Last updated 2 years ago
Do you know the importance of your Google Places page listing?
With the recent change in Google's search engines results ranking algorithm, your Google Maps/Places page now integrates directly into the organic search results, with many local business' Places pages ranking near the very top. By claiming and optimizing your Google Places page you can ensure that you have great organic placement plus make sure your business information is visible and accurate to consumers searching for your products and services.
Before we get started on the how-to of setting up and optimizing your Google Places page, you may be wondering "why even bother?"
In addition to the reasons listed above, here's another essential reason to claim your business listing on Google Places.
Can you spot the problem with these Google Places pages?
If you don't claim it, someone else can. And, as you can see in the case of the WingHouse Bar & Grill, someone else has claimed their logo, Black Chapel Tattoo Studio. Do you really want someone else advertising for their business on your Google Places page?
Claim or Set Up Your Place Page
To get started, you'll need a Gmail account (Google email) account for your business. If you have a personal one, go ahead and create one specifically for your business to keep everything professional. Visit the Google Places web page and sign in with your Gmail account. If you don't have one, click "Create an account now" to set up your new account.
1. Once you are logged in to your Gmail account, click the button that says "List Your Business." To see what information Google has on your business, enter your primary phone number. If your business already exists on Google, you can still verify it and personalize it with your business details.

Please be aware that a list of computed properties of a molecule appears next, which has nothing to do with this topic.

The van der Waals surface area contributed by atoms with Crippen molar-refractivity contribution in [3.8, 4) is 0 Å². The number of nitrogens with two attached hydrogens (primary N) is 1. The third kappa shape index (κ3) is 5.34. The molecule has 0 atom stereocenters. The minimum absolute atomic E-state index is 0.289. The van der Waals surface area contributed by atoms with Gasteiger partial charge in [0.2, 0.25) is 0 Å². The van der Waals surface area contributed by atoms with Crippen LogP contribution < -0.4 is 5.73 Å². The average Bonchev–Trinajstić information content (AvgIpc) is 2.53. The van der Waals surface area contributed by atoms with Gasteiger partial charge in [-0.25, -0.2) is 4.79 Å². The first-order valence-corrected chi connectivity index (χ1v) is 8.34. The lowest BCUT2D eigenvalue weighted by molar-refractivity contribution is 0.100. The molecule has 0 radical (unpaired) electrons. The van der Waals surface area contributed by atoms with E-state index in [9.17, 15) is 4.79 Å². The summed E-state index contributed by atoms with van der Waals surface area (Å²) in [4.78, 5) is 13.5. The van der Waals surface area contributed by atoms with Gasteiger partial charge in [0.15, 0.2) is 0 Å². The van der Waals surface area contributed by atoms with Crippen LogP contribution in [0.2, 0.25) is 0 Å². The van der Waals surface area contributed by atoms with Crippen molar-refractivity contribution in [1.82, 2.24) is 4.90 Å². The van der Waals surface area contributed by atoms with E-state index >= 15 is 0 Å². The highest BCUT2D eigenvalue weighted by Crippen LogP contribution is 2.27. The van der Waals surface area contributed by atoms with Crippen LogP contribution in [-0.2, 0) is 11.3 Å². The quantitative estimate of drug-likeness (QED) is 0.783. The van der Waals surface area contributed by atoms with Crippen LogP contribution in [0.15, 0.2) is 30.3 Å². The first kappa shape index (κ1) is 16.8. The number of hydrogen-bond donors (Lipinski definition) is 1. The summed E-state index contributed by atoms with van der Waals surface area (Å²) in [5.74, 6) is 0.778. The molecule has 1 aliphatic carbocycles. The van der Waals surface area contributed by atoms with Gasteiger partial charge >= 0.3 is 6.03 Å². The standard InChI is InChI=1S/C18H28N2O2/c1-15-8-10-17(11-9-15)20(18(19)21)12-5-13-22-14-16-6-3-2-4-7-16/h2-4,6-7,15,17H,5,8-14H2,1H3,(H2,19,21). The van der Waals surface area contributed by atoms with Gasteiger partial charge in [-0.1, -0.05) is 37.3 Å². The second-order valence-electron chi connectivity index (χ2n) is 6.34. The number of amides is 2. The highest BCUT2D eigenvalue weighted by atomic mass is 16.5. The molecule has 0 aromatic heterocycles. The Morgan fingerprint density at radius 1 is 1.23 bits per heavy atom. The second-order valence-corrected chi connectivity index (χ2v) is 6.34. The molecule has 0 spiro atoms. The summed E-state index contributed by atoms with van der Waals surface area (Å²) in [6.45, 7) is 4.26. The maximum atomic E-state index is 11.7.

2. Add or edit your basic business information including your address, phone number, email, website URL, hours of operation, description and business categories. Google allows you to select or create up to 5 different business categories so take advantage of this option to give your potentail customers a variety of ways to find your business. Make sure that at least one of your categories is a default Google category to help your Place page rank higher in the search results.
For your Business Description, you want to focus on top product and service keywords but also remember that actual people will be reading this so make sure to have a business description that appeals to both the Google algorithm and your potential customers. This description shows within the Google search results for your Place page so make sure you use it to entice customers to click through to your Google Places page for more details.
3. Optimize with Content. Add interesting and valuable information to improve your Google Places Page rank in organic search engine results. So what is interesting and valuable information? Pictures, videos, and descriptive details about your business. Your pictures may appear in the Google search engine results next to your business' listing so make sure you post pictures that are clear, appealing and relevant to your target audience. For no charge, Google allows you to add up to ten photos and five videos (via YouTube). Definitely take advantage and swap them out regularly to keep your content fresh.
4. Verify your Google Places Page listing. You can verify via phone or email. Google requires verfication with a PIN, or code, to validate your are the business owner or business representative. Once you've received your PIN, enter it into the alloted space and you're all set.
Congratulations - once you have successfully entered your PIN your Google Places Page is "owner verified" and displaying on Google Maps with all the fantastic information you provided.
Manage Your Reviews